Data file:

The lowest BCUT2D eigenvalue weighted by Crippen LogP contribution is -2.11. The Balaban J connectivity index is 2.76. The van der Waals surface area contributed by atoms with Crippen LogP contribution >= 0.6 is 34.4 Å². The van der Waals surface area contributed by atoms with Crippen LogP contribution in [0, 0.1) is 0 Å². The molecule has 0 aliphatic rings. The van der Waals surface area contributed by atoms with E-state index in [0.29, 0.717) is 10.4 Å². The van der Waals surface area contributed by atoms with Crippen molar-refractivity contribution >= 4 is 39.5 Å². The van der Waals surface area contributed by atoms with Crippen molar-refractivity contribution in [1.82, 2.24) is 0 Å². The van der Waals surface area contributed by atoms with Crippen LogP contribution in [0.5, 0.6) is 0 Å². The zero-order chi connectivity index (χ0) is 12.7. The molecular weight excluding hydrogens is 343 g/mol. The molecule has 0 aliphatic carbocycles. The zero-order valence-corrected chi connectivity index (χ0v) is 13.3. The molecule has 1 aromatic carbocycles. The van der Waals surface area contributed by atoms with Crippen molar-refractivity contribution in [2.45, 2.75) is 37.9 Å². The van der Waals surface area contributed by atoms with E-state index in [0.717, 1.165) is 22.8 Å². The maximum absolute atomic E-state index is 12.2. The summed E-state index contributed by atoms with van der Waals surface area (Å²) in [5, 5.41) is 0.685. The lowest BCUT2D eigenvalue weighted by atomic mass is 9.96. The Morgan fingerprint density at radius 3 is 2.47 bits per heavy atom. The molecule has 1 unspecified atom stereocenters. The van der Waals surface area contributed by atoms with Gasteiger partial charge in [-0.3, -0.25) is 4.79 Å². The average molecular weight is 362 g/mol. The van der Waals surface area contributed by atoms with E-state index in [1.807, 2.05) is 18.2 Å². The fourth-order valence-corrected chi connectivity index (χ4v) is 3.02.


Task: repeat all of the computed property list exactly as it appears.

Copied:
The lowest BCUT2D eigenvalue weighted by Crippen LogP contribution is -2.11. The Balaban J connectivity index is 2.76. The van der Waals surface area contributed by atoms with Crippen LogP contribution >= 0.6 is 34.4 Å². The van der Waals surface area contributed by atoms with Crippen LogP contribution in [0, 0.1) is 0 Å². The molecule has 0 aliphatic rings. The van der Waals surface area contributed by atoms with E-state index in [0.29, 0.717) is 10.4 Å². The van der Waals surface area contributed by atoms with Crippen molar-refractivity contribution >= 4 is 39.5 Å². The van der Waals surface area contributed by atoms with Crippen molar-refractivity contribution in [1.82, 2.24) is 0 Å². The van der Waals surface area contributed by atoms with Crippen LogP contribution in [0.5, 0.6) is 0 Å². The zero-order chi connectivity index (χ0) is 12.7. The molecular weight excluding hydrogens is 343 g/mol. The molecule has 0 aliphatic carbocycles. The zero-order valence-corrected chi connectivity index (χ0v) is 13.3. The molecule has 1 aromatic carbocycles. The van der Waals surface area contributed by atoms with Crippen molar-refractivity contribution in [2.45, 2.75) is 37.9 Å². The van der Waals surface area contributed by atoms with E-state index in [0.717, 1.165) is 22.8 Å². The maximum absolute atomic E-state index is 12.2. The summed E-state index contributed by atoms with van der Waals surface area (Å²) in [5, 5.41) is 0.685. The lowest BCUT2D eigenvalue weighted by atomic mass is 9.96. The Morgan fingerprint density at radius 3 is 2.47 bits per heavy atom. The molecule has 1 unspecified atom stereocenters. The van der Waals surface area contributed by atoms with Gasteiger partial charge in [-0.3, -0.25) is 4.79 Å². The average molecular weight is 362 g/mol. The van der Waals surface area contributed by atoms with E-state index in [1.807, 2.05) is 18.2 Å². The fourth-order valence-corrected chi connectivity index (χ4v) is 3.02.